Monday, October 05, 2009

Original Album 1968

H P Lovecraft II, in a front laminated gatefold sleeve, stereo pressing, original 1968 pressing (SBL 7872)

Sunday, October 04, 2009

H P Lovecraft: The Band

Chrispy has been too long mentioning the band HP Lovecraft, so from time to time we'll show some Ebay images of promotions for the classic tours.

The Seller states: original blank back Bill Graham handbill BG #119. It measures approx. 5" x 7" and is printed on light card stock. This handbill features Loading Zone, Chrome Syrcus, H.P. Lovecraft and Tiny Tim. Show dates were May 9-11 1968. The artist was Weisser. This handbill has been very carefully preserved for over 40 years and has had only one owner, who was given the handbills before the band shows while living in San Fransisco during the late 60's.

Saturday, October 03, 2009

Lovecraft News Network

They look like they're geared up to do some cool stuff. Check them out.

Loveman Mentioned in Dance Magazine

Dance Observer 1935

Loveman's Portion:

New York Dynamics by Samuel Loveman
Ambrose Bierce
George Sterling
George Antheil
Ezra Pound
Carnegie Hall
Gertrude Stein


Entire Contents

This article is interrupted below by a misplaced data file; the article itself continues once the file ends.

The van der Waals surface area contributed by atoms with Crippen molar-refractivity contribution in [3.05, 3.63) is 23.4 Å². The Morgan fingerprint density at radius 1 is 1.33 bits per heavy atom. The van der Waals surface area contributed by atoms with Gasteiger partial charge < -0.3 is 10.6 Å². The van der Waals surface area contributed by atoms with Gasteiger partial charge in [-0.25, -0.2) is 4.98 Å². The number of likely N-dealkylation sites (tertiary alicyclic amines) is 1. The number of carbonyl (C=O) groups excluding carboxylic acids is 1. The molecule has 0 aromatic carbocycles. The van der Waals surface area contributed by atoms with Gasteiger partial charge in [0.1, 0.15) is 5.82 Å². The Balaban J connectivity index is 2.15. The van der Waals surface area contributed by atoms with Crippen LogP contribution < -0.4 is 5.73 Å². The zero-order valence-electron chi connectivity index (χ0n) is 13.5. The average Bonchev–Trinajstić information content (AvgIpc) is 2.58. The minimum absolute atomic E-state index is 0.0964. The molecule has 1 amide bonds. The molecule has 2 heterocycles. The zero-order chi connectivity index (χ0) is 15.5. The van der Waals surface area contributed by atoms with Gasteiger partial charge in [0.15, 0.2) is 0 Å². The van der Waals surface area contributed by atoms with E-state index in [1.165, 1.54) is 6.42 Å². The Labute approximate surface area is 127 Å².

Summer 1935 Dance Observer magazine
with Ruth Page on cover
featuring the following stars and topics


Ruth Page by Louis Horst
Drawing of Ruth Page by Aline Fruhauf with photo
Adolph Bolm
Irving Berlin
Jorg Fasting
Harald Kreutzberg
Aaron Copland
William Grant Still
Modern Dance in the Theatre by Sara Mildred Strauss
Doris Humphrey
Charles Weidman
Editorial Board
Henry Gilfond
Louis Horst
Martha Hill
Mary Jo Shelly
Ralph Taylor
Gervaise N Butler
Winthrop Sargeant
Syd Brenner
Max Sacks
Mervin Levy
New Dance League
William Dollar
Modern Recitals
The Pre Classic Dance Forms
VII - The Minuet by Louis Horst
Dance Reviews
Men in the Dance by Ralph Taylor
William Matons
Ad Bates
Irving Lansky
Ted Shawn
William Dollar
Charles Weidman
Jose Limon
Gene Martel
Roger Pryor Dodge
Ludwig Le Febre
Kenneth Bostock
Vivian Wall by Gervaise N Butler
Tecla Von Osten
Marion Scatena
Modern Recitals by Henry Gilfond
Jerome Andrews
Elna Lillback
Emily Hewlett
Folk Dance Festival by Henry Gilfond
New York Dynamics by Samuel Loveman
Ambrose Bierce
George Sterling
George Antheil
Ezra Pound
Carnegie Hall
Gertrude Stein
Dance in the Phillipines by Carmen Kleinman
Louis Horst
The Igorrotes
Why Not Taps by Jack Blue
Modern May Day by Mary A Holton
Tap Dances For School and Recreation by Ane Schley Duggan
Character Dances For School Programs by Hilda C Kozman
Demonstration Handbook of Olympia Through the Ages by Harriet V Fitchpatrick and Florence Chilson
School and College Notes
Doris Humphrey
Barbara Page
Ruth Bloomer
John Landsbury
S Stephenson Smith
Marian Knighton